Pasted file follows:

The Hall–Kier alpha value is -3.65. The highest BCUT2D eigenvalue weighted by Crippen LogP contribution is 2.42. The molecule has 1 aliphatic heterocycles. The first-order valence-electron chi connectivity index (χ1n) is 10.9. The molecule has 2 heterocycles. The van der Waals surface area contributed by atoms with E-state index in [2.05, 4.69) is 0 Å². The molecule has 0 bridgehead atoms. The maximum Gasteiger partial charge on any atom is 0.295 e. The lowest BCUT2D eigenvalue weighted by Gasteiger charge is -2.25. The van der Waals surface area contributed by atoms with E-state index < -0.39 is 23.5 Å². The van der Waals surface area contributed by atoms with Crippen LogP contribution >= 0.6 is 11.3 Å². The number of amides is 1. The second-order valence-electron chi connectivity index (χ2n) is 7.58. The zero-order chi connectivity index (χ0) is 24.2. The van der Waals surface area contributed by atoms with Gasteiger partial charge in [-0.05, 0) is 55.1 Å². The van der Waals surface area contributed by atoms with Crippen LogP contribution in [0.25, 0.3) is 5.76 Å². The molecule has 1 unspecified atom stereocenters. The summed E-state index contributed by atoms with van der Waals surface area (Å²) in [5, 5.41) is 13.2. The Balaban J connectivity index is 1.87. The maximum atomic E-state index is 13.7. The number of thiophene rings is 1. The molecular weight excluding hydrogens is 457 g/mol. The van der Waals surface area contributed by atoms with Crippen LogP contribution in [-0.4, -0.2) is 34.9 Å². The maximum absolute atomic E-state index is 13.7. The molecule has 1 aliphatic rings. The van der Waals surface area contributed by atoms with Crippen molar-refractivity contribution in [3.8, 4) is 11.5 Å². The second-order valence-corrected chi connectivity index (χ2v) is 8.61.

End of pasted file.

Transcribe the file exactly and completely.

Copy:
The Hall–Kier alpha value is -3.65. The highest BCUT2D eigenvalue weighted by Crippen LogP contribution is 2.42. The molecule has 1 aliphatic heterocycles. The first-order valence-electron chi connectivity index (χ1n) is 10.9. The molecule has 2 heterocycles. The van der Waals surface area contributed by atoms with E-state index in [2.05, 4.69) is 0 Å². The molecule has 0 bridgehead atoms. The maximum Gasteiger partial charge on any atom is 0.295 e. The lowest BCUT2D eigenvalue weighted by Gasteiger charge is -2.25. The van der Waals surface area contributed by atoms with E-state index < -0.39 is 23.5 Å². The van der Waals surface area contributed by atoms with Crippen LogP contribution >= 0.6 is 11.3 Å². The number of amides is 1. The second-order valence-electron chi connectivity index (χ2n) is 7.58. The zero-order chi connectivity index (χ0) is 24.2. The van der Waals surface area contributed by atoms with Gasteiger partial charge in [-0.05, 0) is 55.1 Å². The van der Waals surface area contributed by atoms with Crippen LogP contribution in [0.25, 0.3) is 5.76 Å². The molecule has 1 unspecified atom stereocenters. The summed E-state index contributed by atoms with van der Waals surface area (Å²) in [5, 5.41) is 13.2. The Balaban J connectivity index is 1.87. The maximum atomic E-state index is 13.7. The number of thiophene rings is 1. The molecular weight excluding hydrogens is 457 g/mol. The van der Waals surface area contributed by atoms with Crippen LogP contribution in [-0.4, -0.2) is 34.9 Å². The maximum absolute atomic E-state index is 13.7. The molecule has 1 aliphatic rings. The van der Waals surface area contributed by atoms with Crippen molar-refractivity contribution in [3.8, 4) is 11.5 Å². The second-order valence-corrected chi connectivity index (χ2v) is 8.61.